But the gambit backfired. Israelis now harbor a deeply disheartening sense that peace talks and concessions achieve little besides increased violence.
“Every piece of territory we've pulled out of in the past 10 years has been used to launch rockets at us,” said Chaim, an Israeli taxi driver who supported Oslo, referring to Lebanon and the 2005 Gaza withdrawal. “Why should we give them more land for launching more rockets?”
Almost as if on cue, the very same Palestinian leadership engaged in the peace talks has been reassuring its public that “armed struggle” remains very much the right of the Palestinian people.
As documented by the invaluable Palestinian Media Watch, various Palestinian Authority leaders responded to the Hamas murder of four Israelis two weeks ago by criticizing solely the timing while explicitly supporting the morality of “armed struggle”—when done at the right time. Perhaps not coincidentally, Palestinian Authority President Mahmoud Abbas proudly stated last week that his policies are the same as Arafat’s, under whom he served for decades.
Belief in “Palestine” as running from the Jordan River to the Mediterranean Sea will not suddenly dissipate. It is deeply ingrained in the public psyche, reinforced by the annual commemoration of al-Naqba, which marks “the catastrophe” of Israel’s establishment in 1948. Children are taught to hate Israel and “Zionists,” and adults are reminded at every turn that the entire land is rightfully theirs.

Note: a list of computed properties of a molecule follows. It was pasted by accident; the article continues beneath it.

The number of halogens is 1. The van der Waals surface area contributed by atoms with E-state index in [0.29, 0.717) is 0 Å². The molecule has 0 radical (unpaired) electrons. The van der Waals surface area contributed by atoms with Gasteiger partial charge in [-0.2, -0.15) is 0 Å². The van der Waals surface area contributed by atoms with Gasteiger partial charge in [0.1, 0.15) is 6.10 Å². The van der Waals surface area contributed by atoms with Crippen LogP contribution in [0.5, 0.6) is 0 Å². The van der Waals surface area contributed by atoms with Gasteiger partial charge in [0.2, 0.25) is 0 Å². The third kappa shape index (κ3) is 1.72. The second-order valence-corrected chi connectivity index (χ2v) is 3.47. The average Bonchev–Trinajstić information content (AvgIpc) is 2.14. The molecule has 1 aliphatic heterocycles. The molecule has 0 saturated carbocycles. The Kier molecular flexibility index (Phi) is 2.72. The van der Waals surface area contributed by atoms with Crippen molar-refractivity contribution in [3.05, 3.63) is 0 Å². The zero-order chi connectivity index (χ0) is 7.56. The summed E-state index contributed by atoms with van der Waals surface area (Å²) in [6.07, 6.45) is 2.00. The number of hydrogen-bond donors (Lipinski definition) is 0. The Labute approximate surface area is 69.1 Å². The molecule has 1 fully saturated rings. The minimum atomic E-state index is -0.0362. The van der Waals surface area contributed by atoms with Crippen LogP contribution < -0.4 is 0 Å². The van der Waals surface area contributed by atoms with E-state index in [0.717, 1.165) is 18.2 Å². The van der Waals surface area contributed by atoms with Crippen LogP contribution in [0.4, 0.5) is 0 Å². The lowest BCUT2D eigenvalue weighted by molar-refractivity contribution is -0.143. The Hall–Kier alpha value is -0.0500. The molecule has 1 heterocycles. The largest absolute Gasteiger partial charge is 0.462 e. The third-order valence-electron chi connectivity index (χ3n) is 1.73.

Further hardening the Palestinian position is that the society is much more Islamic than 20 years ago. Arafat, not Hamas, instituted radical Islamic curriculum into the schools, and he put fiery clerics on TV to deliver weekly sermons. His idea was both to co-opt Hamas and to pull the society behind his terror campaign.
Arafat might be gone, but the poison remains in the well. So even if Abbas has a miraculous change of heart and embraces peace with a Jewish state of Israel, it’s not clear he’d have any meaningful support at home.
Which raises the question hanging over the entire peace process: Would the Palestinians accept an agreement to live side by side with a Jewish state of Israel and relinquish what they've long envisioned as “Palestine”?
Until there’s at least a chance that Palestinians would embrace true peace, it’s a safe bet that while Israelis want peace, they won’t care about the seemingly endless cycle of peace talks.
Joel Mowbray, who got his start with Townhall.com, is an award-winning investigative journalist, nationally-syndicated columnist and author of Dangerous Diplomacy: How the State Department Threatens America's Security.
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